I am interested in using Django for a side project, and was wondering how well it would align with the following goals. Any helpful resources and tips would be much appreciated Smile

* Authentication of users
* Drag and drop of files into "quarantine" server filesystem where they can be scanned for malware
* Download of said files once virus check has completed

Thanks in advance Smile

This post seems useful to me: https://iq.opengenus.org/file-hosting-service-in-django/
django.contrib.auth will cover most of your authentication needs, though if you want to do some kind of SSO based on another system it will be a little more involved.

To handle quarantining files, I'd probably go for a task queue (like Celery) where you have a Django model with a FileField for each file and an additional "safe" field that starts out set to "unsafe." On upload you can queue a task to scan a file which sets the flag to "safe" on success.

To limit access to scanned files, then you'd want a view that only permits access to a file (by primary key to the database row corresponding to the file in a filesystem) if it's marked as safe. Something like django-downloadview would be useful for doing so efficiently, or if you were using some kind of object storage system (S3 or similar) you could take advantage of signed URLs or other ACLs to only provide access to the resources only once they've been marked as safe.
Thanks Tari, I was able to successfully do all of that. I ended up using django-tables2 for limiting access as it was really easy to tie the model into the table view.

The next problem I am having is this: I am using an apache2 server for production, and am wondering how to properly manage uploading/downloading of non-static files. Just wondering if anyone had any experience with this Smile
As described in the Managing Files section of the Django documentation, uploads are handled by a Storage implementation where the default one uses the local filesystem. It stores files in the path specified by your MEDIA_ROOT setting and generates URLs referring to them at MEDIA_URL.

It's up to you to ensure the things stored in your Storage are available at MEDIA_URL, which usually works in the same sort of way as static files (that are part of your application). That usually means setting up a subdomain or path on the same domain in your frontend server that serves files from your MEDIA_ROOT- security best practices would usually say that should be on another domain that doesn't share cookies with your main one (so malicious uploads can't steal secrets from your clients) but that may or may not be very important for your application.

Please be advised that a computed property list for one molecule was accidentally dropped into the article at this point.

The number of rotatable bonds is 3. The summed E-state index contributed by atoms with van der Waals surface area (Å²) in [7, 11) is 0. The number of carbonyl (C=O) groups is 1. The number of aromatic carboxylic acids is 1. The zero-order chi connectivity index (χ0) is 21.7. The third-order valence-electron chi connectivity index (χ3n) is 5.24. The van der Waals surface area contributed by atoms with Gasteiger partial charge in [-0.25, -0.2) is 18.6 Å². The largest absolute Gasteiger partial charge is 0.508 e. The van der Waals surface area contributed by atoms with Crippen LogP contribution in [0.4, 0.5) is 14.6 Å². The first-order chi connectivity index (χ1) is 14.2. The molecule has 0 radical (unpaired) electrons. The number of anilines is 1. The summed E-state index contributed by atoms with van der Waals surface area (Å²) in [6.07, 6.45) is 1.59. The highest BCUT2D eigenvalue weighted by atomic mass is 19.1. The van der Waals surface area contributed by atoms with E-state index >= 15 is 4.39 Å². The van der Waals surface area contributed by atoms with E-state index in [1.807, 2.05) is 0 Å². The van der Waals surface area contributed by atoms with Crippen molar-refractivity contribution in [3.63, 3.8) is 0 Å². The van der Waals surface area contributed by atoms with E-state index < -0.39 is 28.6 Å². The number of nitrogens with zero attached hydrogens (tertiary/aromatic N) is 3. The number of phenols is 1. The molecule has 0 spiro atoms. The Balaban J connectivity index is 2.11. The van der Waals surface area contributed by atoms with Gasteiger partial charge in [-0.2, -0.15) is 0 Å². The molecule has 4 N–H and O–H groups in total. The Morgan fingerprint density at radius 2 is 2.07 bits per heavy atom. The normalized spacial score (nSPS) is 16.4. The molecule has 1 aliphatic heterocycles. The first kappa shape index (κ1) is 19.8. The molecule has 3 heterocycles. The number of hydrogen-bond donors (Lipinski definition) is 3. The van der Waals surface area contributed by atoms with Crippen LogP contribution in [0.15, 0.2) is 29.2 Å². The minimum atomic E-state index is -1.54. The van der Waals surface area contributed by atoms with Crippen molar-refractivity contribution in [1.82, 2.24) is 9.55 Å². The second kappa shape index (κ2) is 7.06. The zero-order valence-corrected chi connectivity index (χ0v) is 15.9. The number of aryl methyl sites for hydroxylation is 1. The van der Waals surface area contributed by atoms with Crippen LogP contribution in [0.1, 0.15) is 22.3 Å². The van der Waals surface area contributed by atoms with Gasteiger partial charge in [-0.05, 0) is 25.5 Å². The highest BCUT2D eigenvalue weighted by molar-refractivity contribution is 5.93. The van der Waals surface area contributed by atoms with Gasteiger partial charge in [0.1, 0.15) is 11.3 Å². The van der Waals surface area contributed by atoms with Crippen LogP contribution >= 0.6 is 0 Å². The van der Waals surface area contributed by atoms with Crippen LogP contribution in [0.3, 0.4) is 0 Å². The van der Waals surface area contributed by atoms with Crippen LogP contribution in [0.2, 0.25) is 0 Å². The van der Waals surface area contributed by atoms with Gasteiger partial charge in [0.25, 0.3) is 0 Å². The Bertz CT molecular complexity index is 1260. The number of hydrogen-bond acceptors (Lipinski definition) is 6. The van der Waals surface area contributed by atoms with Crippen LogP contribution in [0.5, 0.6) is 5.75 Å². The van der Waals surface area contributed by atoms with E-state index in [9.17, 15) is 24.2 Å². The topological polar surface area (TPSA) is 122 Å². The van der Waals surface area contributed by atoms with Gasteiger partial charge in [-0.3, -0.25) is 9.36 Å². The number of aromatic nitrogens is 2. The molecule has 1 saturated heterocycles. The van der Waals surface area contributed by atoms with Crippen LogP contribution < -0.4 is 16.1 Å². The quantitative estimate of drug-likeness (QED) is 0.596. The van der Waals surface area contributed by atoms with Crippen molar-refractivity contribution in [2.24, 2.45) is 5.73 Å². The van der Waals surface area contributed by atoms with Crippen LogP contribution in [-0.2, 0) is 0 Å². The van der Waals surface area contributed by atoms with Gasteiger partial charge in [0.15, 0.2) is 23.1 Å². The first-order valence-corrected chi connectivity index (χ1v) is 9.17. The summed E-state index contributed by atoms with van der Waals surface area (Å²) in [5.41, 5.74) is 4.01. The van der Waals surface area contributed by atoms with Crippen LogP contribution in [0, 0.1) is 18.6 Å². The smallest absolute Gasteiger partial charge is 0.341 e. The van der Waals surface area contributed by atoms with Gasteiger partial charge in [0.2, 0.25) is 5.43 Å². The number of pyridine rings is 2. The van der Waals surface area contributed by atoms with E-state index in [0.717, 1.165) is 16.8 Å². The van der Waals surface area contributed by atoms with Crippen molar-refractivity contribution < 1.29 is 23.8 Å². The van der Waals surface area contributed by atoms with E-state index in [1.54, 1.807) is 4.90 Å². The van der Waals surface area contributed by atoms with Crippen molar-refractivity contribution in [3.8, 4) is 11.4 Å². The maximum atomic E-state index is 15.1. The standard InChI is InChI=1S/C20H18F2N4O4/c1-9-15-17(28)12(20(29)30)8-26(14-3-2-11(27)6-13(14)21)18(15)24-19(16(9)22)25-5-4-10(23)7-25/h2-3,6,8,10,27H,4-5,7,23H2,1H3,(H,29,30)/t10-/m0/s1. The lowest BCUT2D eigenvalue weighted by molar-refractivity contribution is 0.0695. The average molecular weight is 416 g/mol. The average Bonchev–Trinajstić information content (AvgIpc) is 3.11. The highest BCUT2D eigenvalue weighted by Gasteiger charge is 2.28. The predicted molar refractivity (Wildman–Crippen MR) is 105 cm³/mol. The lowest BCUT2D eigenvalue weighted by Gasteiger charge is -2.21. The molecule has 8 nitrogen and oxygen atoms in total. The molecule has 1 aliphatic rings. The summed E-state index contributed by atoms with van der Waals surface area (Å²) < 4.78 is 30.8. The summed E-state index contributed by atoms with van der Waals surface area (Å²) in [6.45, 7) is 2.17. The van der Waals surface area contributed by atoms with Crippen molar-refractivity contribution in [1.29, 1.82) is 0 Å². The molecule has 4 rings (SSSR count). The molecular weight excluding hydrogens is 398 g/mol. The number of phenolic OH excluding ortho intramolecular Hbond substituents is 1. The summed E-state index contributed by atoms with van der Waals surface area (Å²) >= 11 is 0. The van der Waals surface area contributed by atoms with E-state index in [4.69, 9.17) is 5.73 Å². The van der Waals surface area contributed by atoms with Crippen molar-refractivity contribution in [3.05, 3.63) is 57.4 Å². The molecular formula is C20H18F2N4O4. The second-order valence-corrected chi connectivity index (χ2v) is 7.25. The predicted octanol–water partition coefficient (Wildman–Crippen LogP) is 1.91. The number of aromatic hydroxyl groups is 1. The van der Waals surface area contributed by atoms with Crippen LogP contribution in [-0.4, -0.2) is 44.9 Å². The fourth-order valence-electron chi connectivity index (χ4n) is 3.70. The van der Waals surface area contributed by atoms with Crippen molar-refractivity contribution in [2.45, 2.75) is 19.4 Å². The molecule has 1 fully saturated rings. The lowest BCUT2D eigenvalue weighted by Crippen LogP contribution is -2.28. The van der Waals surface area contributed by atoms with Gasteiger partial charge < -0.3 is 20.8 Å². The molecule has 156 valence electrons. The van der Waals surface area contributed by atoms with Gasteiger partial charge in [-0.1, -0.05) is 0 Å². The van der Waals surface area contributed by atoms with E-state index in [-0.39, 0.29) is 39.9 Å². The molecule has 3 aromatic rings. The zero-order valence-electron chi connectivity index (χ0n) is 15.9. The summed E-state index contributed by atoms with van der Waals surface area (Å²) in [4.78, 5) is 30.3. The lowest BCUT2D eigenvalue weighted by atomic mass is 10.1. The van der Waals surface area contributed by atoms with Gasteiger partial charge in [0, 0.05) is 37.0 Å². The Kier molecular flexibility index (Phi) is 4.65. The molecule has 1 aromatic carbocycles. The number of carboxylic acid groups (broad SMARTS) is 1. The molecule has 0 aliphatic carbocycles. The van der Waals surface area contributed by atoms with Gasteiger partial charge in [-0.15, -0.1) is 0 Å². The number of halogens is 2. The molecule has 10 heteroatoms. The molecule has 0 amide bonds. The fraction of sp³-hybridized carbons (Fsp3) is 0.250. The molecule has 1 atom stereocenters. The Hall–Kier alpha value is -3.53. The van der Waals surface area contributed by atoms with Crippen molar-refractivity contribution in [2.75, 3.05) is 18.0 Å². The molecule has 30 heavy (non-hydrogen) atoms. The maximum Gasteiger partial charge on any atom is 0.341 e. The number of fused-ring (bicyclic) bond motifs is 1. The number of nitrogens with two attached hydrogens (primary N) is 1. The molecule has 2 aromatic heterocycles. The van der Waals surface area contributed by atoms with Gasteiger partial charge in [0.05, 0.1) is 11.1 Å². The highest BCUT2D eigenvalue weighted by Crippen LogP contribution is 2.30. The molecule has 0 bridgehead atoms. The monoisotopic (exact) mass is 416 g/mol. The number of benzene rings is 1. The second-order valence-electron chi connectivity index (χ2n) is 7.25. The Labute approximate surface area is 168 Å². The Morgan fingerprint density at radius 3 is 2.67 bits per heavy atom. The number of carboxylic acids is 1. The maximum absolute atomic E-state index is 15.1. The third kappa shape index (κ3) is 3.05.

I have gotten everything working using an apache server + mod_wsgi in order to host the django application and everything seems to be working as intended. However, I am running into the issue where when a large file is being uploaded, the view blocks causing other users to be unable to access the site. Is there an easy solution to this, or do I have to do something like chunked uploads?
You probably need to run more workers; you might even only have one, in which case the server would be able to handle exactly one connection at a time.

As noted in the django deployment documentation for mod_wsgi, you probably want to be using WSGIDaemonprocess with a few threads per process and multiple processes. Since CPython's GIL makes concurrency difficult when CPU-bound tasks run in the same process, you need to fork off multiple processes to effectively take advantage of multiple CPUs.

I note that the mod_wsgi documentation seems pretty dated and suggests you might be using the prefork MPM, where you should really be using event these days, especially if you want your server to support HTTP2. Running mod_wsgi in daemon mode means it doesn't really matter what MPM you're using, though at that point it's basically also just running an external server.

Personally I prefer to use gunicorn to serve applications and simply reverse proxy non-static content through to the application server, since I prefer to separate the frontend server from the application. It also allows doing things like running multiple different application servers and routing to them differently based on request parameters (like cookies) so you can do things like opt some users into hitting the backend that's running a newer version of the application in order to verify it doesn't seem broken (in some kind of staged rollout).
Register to Join the Conversation
Have your own thoughts to add to this or any other topic? Want to ask a question, offer a suggestion, share your own programs and projects, upload a file to the file archives, get help with calculator and computer programming, or simply chat with like-minded coders and tech and calculator enthusiasts via the site-wide AJAX SAX widget? Registration for a free Cemetech account only takes a minute.

» Go to Registration page
Page 1 of 1
» All times are UTC - 5 Hours
You cannot post new topics in this forum
You cannot reply to topics in this forum
You cannot edit your posts in this forum
You cannot delete your posts in this forum
You cannot vote in polls in this forum